The Eastern theory of non-duality says we are all connected. We are connected with everything that exists—everything is connected. When you think about it, that means there is no “we.” There is no “everything.” All is one.
The concept is difficult to comprehend because, with our eyes we see everything that exists outside of us, and we feel that we are inside—apart from everything else. We sense the boundary between ourselves and our surroundings. We speak to others with different viewpoints and they speak to us. All of this adds to the illusion of separation.
The best way I can express the concept of oneness is through an analogy from the ancient yoga teachings. You are a wave on the ocean. Everything in the ocean is in you and everything in you is in the ocean. You are inseparable. When you are born you become the wave and when you die you recede back into the ocean. Nothing changes. There really is no birth or death—just a continuation in different forms. In that way, everything is connected.
We humans are just like that wave on the ocean in relation to spirit. The world we see is just an illusion—maya—constructed to let us explore who we are and to learn how to be—how to love—how to return to spirit after we explore and unfold our own perfection and purity. We rise like a wave in the form of our body at birth and we return to ashes to reunite again when we die.
One way to feel that everything is connected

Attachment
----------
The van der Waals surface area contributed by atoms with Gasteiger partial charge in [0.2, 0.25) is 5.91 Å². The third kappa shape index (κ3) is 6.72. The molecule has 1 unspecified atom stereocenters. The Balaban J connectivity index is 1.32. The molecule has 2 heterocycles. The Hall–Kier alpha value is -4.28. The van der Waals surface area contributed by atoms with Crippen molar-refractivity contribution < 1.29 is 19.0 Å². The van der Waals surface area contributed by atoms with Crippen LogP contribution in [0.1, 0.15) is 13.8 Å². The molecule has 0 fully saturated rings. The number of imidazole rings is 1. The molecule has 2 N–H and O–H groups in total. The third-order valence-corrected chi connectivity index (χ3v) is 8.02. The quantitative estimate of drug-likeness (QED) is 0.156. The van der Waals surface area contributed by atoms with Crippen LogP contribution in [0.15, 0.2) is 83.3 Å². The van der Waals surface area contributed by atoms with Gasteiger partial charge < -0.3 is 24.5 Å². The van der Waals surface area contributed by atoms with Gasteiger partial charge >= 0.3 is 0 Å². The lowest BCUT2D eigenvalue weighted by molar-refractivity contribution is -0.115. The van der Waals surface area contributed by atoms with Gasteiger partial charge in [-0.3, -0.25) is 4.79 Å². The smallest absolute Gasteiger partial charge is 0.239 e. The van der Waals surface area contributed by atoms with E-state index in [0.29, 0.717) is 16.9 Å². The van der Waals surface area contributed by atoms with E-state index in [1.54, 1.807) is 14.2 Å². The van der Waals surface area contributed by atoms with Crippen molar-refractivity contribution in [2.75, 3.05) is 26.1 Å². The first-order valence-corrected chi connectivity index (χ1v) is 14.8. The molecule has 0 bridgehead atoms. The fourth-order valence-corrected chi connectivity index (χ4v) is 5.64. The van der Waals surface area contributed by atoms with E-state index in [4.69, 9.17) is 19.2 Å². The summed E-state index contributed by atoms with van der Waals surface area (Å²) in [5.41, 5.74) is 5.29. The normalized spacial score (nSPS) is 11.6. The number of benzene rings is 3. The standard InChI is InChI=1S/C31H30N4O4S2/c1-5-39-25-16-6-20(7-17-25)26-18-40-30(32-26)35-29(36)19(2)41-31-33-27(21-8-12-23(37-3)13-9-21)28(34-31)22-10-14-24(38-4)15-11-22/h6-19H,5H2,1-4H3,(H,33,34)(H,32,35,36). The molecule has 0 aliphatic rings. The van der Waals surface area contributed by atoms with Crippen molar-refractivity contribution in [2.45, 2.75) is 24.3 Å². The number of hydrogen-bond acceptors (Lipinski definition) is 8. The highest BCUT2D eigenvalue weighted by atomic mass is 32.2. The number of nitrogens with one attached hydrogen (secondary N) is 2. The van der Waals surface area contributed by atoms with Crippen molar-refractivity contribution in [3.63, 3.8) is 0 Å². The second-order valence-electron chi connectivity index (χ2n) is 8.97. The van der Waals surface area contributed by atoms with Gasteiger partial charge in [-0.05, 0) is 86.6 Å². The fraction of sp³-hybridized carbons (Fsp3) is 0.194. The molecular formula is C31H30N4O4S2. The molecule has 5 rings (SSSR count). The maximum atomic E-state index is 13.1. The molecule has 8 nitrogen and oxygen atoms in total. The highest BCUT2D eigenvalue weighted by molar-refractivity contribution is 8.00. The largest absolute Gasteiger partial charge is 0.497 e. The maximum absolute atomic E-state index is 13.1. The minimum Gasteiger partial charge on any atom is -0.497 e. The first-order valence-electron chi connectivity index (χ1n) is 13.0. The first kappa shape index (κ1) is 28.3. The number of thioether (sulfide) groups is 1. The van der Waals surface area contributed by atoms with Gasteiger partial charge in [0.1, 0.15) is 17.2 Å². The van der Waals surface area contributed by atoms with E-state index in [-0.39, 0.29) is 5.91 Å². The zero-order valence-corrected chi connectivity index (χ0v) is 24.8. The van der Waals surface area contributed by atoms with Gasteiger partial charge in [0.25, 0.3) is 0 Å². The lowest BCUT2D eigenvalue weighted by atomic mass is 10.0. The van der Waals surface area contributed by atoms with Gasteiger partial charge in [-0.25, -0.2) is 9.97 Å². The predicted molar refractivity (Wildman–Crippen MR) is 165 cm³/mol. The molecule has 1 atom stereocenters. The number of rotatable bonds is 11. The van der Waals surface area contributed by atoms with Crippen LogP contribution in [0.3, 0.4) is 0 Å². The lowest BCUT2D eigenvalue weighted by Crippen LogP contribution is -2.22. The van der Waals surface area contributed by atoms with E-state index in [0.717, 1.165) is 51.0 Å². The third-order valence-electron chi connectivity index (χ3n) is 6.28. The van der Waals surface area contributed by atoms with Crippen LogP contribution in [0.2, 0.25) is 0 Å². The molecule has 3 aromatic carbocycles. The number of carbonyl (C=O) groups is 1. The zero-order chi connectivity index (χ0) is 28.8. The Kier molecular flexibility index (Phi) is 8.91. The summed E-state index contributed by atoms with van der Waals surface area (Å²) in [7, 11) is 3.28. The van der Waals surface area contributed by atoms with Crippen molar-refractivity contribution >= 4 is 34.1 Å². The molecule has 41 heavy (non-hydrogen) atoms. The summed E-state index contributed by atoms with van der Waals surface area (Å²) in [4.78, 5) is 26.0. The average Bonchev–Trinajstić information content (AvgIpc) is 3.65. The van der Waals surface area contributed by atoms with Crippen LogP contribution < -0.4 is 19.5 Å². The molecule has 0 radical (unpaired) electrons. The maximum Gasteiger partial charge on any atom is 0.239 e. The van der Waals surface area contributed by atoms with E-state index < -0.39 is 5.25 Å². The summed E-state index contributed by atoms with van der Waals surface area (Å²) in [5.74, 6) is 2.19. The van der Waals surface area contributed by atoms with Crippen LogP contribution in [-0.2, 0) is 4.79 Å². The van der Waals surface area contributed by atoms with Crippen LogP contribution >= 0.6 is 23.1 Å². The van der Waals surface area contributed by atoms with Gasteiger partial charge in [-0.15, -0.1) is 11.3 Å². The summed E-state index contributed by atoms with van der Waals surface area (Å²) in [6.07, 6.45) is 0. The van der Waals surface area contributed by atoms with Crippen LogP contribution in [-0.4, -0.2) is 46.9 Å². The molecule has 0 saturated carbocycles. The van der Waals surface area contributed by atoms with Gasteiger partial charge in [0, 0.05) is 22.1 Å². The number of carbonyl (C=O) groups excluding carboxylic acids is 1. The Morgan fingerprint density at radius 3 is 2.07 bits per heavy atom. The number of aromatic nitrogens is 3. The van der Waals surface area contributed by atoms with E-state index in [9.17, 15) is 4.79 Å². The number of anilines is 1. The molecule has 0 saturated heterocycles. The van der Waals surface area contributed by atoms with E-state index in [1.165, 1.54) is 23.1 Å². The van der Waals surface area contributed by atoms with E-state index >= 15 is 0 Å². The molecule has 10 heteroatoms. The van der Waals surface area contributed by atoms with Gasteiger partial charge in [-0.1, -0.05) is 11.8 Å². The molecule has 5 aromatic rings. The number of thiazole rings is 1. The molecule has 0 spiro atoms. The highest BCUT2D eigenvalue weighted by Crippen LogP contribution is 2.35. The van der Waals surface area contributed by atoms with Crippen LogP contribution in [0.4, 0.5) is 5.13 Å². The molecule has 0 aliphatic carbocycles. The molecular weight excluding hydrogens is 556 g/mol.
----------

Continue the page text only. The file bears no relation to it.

Gadu Doushin, one of my medical qigong instructors, practices a Japanese art form called subbody butoh (butō). In the video above, he explains how butoh helps him feel that everything is connected: “I think when you practice subbody butoh you really get in touch with things inside but at the same time you get in touch with everything outside and you learn everything is connected.” Watching his flowing movements, I get a good sense of what he is saying.
He explains that the concept of oneness is scientific: “Everything is resonating. In physics as well, everything is energy. It’s just how the energy organizes or reorganizes—different resonance patterns—and that’s what makes us us, or makes light or air or—everything else. When we are connecting on a certain level, our perception about what we are and what others are—our sense of separation disappears. You actually feel more compassion, you feel more connected.”
When we forget ourselves—when we stop being a slave to our egos for awhile, we can temporarily move beyond the boundary of our self and experience the connection.
We do this when we sleep each night. And in the morning when we awake, we can think of ourselves as being in a dream being dreampt by spirit. In our waking state, we become spirit’s dream characters.
The concept can be fun to ponder.
Gadu brings the concept back to earth
Gadu explains that whereas Western dance resonates with the strength of the body, butoh resonates with the weakness of the body. He says, “There’s no good or bad or right or wrong way of experiencing…it’s just experiencing. Enjoy whatever you experience…you can enjoy uncomfortableness, sadness, or fear.—Our society has so much dogma about feelings. Everybody is supposed to be just happy and joyful or just not feel anything. But without feeling, without noticing what you are feeling and actually confronting and dealing with it, it’s almost like not really living.”
To Gadu, butoh is learning to be in the moment—regardless of what that moment is. Mindfulness helps us to learn how to experience whatever is happening—and that it’s all okay. What is in the moment is just another aspect life. Life is flowing and moments are temporary.
We can feel experiences without becoming attached and defining them as good or bad, negative or positive. When we hold back our judgment, our perception changes and we experience everything differently. We become more of an observer—looking on with interest and wonder. Experiences just are, and everything is one.